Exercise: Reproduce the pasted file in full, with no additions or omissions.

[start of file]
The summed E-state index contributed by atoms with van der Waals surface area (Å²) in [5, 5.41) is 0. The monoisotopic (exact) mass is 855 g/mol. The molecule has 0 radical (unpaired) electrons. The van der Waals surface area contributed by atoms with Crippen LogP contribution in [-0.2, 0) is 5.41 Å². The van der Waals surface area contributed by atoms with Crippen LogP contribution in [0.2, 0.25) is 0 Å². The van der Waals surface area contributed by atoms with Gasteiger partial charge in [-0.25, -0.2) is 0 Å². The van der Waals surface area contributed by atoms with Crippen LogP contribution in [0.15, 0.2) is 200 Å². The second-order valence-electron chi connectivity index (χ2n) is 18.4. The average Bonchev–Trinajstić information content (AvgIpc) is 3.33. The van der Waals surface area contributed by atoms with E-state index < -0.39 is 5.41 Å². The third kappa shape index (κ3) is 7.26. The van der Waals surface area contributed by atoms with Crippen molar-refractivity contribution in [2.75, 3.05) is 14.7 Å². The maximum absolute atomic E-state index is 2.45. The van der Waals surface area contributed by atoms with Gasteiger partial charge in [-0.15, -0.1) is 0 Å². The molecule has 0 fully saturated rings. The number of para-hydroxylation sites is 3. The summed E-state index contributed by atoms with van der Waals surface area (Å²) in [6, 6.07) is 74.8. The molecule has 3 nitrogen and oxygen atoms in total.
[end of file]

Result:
The summed E-state index contributed by atoms with van der Waals surface area (Å²) in [5, 5.41) is 0. The monoisotopic (exact) mass is 855 g/mol. The molecule has 0 radical (unpaired) electrons. The van der Waals surface area contributed by atoms with Crippen LogP contribution in [-0.2, 0) is 5.41 Å². The van der Waals surface area contributed by atoms with Crippen LogP contribution in [0.2, 0.25) is 0 Å². The van der Waals surface area contributed by atoms with Gasteiger partial charge in [-0.25, -0.2) is 0 Å². The van der Waals surface area contributed by atoms with Crippen LogP contribution in [0.15, 0.2) is 200 Å². The second-order valence-electron chi connectivity index (χ2n) is 18.4. The average Bonchev–Trinajstić information content (AvgIpc) is 3.33. The van der Waals surface area contributed by atoms with E-state index < -0.39 is 5.41 Å². The third kappa shape index (κ3) is 7.26. The van der Waals surface area contributed by atoms with Crippen molar-refractivity contribution in [2.75, 3.05) is 14.7 Å². The maximum absolute atomic E-state index is 2.45. The van der Waals surface area contributed by atoms with Gasteiger partial charge in [-0.15, -0.1) is 0 Å². The molecule has 0 fully saturated rings. The number of para-hydroxylation sites is 3. The summed E-state index contributed by atoms with van der Waals surface area (Å²) in [6, 6.07) is 74.8. The molecule has 3 nitrogen and oxygen atoms in total.